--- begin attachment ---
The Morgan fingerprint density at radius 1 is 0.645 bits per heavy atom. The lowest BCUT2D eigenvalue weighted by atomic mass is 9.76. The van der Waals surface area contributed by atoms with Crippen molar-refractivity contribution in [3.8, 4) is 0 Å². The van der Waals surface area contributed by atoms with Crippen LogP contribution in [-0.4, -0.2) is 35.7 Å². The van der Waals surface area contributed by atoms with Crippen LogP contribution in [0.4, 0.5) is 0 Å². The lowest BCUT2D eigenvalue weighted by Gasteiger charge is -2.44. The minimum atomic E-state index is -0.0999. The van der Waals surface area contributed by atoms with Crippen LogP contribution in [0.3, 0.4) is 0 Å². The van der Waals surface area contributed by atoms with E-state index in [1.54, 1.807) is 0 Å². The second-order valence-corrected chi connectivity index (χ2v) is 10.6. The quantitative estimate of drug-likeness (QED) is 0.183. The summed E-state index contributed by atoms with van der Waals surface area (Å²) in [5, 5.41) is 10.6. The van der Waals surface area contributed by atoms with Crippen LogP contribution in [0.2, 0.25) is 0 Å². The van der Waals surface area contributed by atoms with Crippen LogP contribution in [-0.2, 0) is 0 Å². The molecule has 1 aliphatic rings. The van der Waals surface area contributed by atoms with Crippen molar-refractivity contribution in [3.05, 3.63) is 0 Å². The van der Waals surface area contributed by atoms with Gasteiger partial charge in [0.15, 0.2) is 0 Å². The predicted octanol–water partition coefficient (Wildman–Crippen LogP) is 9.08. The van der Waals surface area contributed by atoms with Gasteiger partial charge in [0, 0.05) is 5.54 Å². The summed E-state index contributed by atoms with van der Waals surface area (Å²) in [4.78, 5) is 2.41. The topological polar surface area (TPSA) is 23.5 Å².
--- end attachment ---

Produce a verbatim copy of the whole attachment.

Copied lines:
The Morgan fingerprint density at radius 1 is 0.645 bits per heavy atom. The lowest BCUT2D eigenvalue weighted by atomic mass is 9.76. The van der Waals surface area contributed by atoms with Crippen molar-refractivity contribution in [3.8, 4) is 0 Å². The van der Waals surface area contributed by atoms with Crippen LogP contribution in [-0.4, -0.2) is 35.7 Å². The van der Waals surface area contributed by atoms with Crippen LogP contribution in [0.4, 0.5) is 0 Å². The lowest BCUT2D eigenvalue weighted by Gasteiger charge is -2.44. The minimum atomic E-state index is -0.0999. The van der Waals surface area contributed by atoms with Crippen LogP contribution in [0.3, 0.4) is 0 Å². The van der Waals surface area contributed by atoms with E-state index in [1.54, 1.807) is 0 Å². The second-order valence-corrected chi connectivity index (χ2v) is 10.6. The quantitative estimate of drug-likeness (QED) is 0.183. The summed E-state index contributed by atoms with van der Waals surface area (Å²) in [5, 5.41) is 10.6. The van der Waals surface area contributed by atoms with Crippen LogP contribution in [0.2, 0.25) is 0 Å². The van der Waals surface area contributed by atoms with Crippen LogP contribution in [-0.2, 0) is 0 Å². The molecule has 1 aliphatic rings. The van der Waals surface area contributed by atoms with Crippen molar-refractivity contribution in [3.05, 3.63) is 0 Å². The van der Waals surface area contributed by atoms with Gasteiger partial charge in [0.15, 0.2) is 0 Å². The predicted octanol–water partition coefficient (Wildman–Crippen LogP) is 9.08. The van der Waals surface area contributed by atoms with Gasteiger partial charge in [0, 0.05) is 5.54 Å². The summed E-state index contributed by atoms with van der Waals surface area (Å²) in [4.78, 5) is 2.41. The topological polar surface area (TPSA) is 23.5 Å².